20 November 2017 Register to receive our free newsletter by email each week
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CAMEROON: Soa University sets out its ambitions

Plans to create new faculties to improve the quality of education and reduce overcrowding in lecture halls have been presented by Jean Tabi Manga, Rector of Cameroon's University of Soa,Yaoundé-2, reported Quotidienmutations.info of Yaoundé.

His proposals included dividing the faculty of legal and political sciences into two faculties, of legal sciences and governance, and of political and strategic sciences. The faculty of economics and management would also be split into two - "an idea that aroused numerous reactions from the university managers" attending the presentation last month, said Quotidienmutations.

"Who said that a faculty must necessarily have a big student roll? One can create a faculty even with 1,000 students!" Manga told his 'suspicious' listeners, reported the paper.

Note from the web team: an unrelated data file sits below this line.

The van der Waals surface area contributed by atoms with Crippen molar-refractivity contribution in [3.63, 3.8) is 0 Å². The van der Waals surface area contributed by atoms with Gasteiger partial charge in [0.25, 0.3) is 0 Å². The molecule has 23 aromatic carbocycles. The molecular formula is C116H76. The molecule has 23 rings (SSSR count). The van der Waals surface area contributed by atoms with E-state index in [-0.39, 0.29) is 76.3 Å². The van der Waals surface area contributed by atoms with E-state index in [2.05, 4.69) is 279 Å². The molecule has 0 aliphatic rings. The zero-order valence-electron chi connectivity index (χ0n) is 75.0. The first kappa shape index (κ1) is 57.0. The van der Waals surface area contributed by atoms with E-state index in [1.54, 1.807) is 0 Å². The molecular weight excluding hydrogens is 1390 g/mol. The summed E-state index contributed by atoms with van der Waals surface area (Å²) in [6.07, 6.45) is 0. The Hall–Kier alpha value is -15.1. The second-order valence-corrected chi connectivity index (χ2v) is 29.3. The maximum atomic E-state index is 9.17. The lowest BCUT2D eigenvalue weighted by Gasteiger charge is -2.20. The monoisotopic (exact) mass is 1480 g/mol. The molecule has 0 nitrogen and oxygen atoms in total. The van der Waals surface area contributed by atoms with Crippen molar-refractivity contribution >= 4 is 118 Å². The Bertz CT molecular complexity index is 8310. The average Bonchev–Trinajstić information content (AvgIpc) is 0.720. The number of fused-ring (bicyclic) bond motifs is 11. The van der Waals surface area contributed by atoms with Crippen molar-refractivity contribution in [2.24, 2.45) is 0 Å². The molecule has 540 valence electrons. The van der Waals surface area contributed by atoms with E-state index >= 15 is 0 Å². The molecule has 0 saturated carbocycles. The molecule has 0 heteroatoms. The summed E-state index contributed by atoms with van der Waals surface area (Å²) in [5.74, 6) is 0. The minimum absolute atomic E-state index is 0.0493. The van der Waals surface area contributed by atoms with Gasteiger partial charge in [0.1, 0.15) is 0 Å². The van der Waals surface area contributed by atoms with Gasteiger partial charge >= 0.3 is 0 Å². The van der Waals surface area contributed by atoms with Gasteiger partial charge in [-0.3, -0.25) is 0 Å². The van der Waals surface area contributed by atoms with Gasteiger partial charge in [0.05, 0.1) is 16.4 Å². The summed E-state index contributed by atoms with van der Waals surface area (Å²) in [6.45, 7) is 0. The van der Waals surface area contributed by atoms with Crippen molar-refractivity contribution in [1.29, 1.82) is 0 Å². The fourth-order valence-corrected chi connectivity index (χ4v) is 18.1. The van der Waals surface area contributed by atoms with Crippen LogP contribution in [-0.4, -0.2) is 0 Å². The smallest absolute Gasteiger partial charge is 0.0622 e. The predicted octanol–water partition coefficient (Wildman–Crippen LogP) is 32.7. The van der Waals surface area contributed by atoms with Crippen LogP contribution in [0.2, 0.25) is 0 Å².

Between now and 2020, student numbers at Yaoundé-2 would double from 40,000 to 86,000, according to Paul Marcel Mayagui, the university's director of infrastructure, planning and development.

Other plans and recommendations had been devised to improve the student environment, said Quotidienmutations. The deputy director of Esstic, the university's advanced ICT school, was campaigning for improvements to the infrastructure of the institution, "to satisfy the strong demand for education in the professions of the future, such as documentary information".

A representative from Emia, the university's military school, called for a return to 'basic education' at Sao. "We are often obliged to send our officers away for training because of a lack of certain courses on site," he said.

The director of the student support agency asked his colleagues to think about the 'existential questions' concerning those who were the learners: "Where do our students eat? Where do they sleep?" Such considerations, he said, could guarantee better living conditions for students.

* This article is drawn from local media. University World News cannot vouch for the accuracy of the original report.
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